Certainly! Since then, we have partnered with local steering committees to design a series of Community Recovery Visits, which are online forums that can accommodate hundreds of citizens and neighbors to discuss key challenges and ideas for community response and equitable economic recovery. The forums are also an opportunity to connect with other community organizers, as well as meet with a “Visiting Team” of state, federal, business, and non-profit leaders who can surface recovery strategies from across the state and then bring those back to the state house.

What amazing work, and I’m sure so informative for the Community Foundation’s grantmaking. How has this experience been for you?

What’s been so exciting for me has been engaging with small business owners, restauranteurs, consultants, and state agency staffers. I’ve been particularly impressed with the selflessness of the individuals who have been working in the agencies—Commissioner Hanford, Director Cochran and their colleagues—who are on the frontlines for Vermont’s business, housing, and community organizations. Having these dedicated folks working alongside an entrepreneur from the Northeast Kingdom, a business owner from southern Vermont, and our state’s Executive Director of Racial Equity has made for deep, rich conversations.

What’s been most informative for my role at the Community Foundation is being a part of conversations that are thinking about all aspects of Vermont’s community life—job creation, housing, entrepreneurship, cultural awareness, education, and more. As we wrestle internally with our grantmaking, it’s been extremely important for me to see the connections that these excellent colleagues are making to inform our work, too. For example, one of our areas of interest for a transformational initiative for Vermont is granting for universal internet access. I’ve now had the chance to go much deeper in that work through the connection to the Task Force.

Why do you think now is the right time for this type of Task Force?

This Task Force has been successful at bringing together organizations and leaders to share expertise and collaborate on solutions at a time of incredible disruption to our lives and livelihoods. When we coordinated the statewide survey, individuals on the team either completed translation or found funding to complete translation—something that is not always possible with limited resources. Staff from multiple organizations have pitched in to crunch data and analyze results. And the local members of the Task Force are our boots-on-the-ground, gleaning information from across the state to help guide our work.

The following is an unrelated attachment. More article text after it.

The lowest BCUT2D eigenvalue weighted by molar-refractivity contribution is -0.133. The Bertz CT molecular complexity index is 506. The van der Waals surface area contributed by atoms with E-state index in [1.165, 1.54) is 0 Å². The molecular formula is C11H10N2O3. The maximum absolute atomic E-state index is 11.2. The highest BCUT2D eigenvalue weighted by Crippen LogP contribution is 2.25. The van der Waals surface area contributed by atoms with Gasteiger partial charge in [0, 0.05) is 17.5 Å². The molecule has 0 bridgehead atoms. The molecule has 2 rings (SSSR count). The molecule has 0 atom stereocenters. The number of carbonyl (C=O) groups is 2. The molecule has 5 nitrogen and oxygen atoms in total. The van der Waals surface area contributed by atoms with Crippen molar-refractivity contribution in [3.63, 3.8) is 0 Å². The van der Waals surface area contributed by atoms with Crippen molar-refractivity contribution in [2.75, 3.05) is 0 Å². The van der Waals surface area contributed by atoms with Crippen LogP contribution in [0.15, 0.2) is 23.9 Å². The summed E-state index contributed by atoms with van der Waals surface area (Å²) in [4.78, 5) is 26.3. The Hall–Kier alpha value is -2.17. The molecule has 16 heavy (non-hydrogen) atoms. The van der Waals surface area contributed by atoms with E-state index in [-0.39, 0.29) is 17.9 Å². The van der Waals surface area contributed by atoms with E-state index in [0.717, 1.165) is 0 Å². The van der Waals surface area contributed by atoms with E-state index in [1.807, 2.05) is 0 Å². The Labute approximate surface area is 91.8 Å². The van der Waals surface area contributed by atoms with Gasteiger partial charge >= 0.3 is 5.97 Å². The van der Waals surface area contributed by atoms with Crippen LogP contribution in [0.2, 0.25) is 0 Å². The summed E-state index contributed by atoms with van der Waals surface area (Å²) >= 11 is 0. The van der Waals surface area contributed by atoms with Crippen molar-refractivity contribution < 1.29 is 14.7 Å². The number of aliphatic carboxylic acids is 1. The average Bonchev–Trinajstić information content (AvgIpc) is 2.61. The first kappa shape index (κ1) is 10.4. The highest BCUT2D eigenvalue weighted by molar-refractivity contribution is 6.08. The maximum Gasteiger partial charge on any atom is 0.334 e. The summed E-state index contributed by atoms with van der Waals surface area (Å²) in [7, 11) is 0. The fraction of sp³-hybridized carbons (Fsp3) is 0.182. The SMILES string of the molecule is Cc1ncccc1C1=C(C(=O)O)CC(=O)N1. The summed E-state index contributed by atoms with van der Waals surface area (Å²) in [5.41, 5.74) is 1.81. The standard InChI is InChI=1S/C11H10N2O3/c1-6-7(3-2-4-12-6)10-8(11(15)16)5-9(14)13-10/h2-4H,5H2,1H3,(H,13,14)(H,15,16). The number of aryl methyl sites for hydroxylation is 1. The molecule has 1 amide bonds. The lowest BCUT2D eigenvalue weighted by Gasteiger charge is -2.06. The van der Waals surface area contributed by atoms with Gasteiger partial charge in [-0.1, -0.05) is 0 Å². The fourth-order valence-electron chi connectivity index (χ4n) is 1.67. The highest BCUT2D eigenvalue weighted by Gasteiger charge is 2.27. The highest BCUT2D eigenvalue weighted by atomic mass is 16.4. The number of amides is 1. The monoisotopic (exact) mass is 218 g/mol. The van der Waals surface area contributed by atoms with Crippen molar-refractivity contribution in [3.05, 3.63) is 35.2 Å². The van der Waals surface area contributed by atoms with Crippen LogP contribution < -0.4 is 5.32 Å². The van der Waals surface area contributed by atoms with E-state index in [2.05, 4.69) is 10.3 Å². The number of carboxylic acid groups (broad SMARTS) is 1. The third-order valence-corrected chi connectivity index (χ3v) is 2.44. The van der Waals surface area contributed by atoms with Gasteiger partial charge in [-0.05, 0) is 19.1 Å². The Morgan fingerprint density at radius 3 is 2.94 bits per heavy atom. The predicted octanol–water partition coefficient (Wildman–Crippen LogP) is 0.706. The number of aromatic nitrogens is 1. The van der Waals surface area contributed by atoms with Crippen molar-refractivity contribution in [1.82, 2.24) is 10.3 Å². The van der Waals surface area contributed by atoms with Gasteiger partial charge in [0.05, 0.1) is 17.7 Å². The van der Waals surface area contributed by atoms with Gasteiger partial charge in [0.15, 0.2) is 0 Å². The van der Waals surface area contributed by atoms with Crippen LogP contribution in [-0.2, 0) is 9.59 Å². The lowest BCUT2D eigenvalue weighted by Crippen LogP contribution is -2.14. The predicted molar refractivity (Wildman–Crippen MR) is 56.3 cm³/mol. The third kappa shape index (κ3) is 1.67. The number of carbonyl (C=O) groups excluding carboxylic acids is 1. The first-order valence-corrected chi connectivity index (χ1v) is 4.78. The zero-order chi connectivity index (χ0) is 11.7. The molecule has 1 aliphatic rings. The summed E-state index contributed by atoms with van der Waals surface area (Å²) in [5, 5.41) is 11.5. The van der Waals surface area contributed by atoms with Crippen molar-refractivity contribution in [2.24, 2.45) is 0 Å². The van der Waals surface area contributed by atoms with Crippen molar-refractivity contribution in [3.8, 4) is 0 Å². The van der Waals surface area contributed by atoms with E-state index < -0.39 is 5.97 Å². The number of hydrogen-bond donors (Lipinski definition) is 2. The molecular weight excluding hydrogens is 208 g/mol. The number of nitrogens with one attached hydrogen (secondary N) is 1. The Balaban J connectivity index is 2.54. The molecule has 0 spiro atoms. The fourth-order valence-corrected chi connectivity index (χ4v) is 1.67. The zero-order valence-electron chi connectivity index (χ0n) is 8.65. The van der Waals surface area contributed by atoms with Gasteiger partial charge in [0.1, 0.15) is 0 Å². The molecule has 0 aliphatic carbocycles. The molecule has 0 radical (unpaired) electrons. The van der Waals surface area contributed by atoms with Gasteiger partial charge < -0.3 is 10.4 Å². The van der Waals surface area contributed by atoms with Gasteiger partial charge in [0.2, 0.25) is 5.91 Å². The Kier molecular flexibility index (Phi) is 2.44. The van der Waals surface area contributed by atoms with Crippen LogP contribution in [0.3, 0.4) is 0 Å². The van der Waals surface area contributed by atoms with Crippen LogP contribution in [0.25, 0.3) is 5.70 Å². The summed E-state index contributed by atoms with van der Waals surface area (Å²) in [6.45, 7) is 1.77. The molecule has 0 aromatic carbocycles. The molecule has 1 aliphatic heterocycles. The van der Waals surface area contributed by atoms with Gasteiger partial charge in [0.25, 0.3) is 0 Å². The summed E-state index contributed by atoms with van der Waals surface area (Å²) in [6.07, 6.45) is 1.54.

Is there any piece of work you’re particularly jazzed about?

I’m most proud of the newest piece of work to come from the team. Part of our charge was to focus on marginalized populations—Vermonters who are left behind—both geographically and/or because their identity or social conditions exclude them. As the pandemic impacts have become more obvious, we’ve seen disparate conditions across the state based on wealth, health, race, and geography, and we’ve seen an increase in polarized local interactions as frustration and isolation continues. With municipalities now facing instances of racism, hatred, or even violence, the task force decided to put some community engagement tools in the hands of Vermonters.

We have published a set of engagement tools—designed to be evolving—that can be a starting point for people to come together to build social capital locally. The goal is to focus on the positive in our communities and lean on tools that help ensure inclusivity and vibrancy. This feels like a product that could not have come at a better time or place and is vitally important to this moment in our shared experience.

What inspired you to accept the invitation to participate on the Task Force?

While I was honored to be nominated to serve on this Task Force team, I felt inspired to do it because of the commitment that I share with the entire team at the Vermont Community Foundation—to see a long term recovery for Vermont that gets us to an even better and more equitable place, with vital and viable communities, than we were before COVID-19 began. This moment is one of transformation for Vermont, and it’s exciting to be playing a part towards that.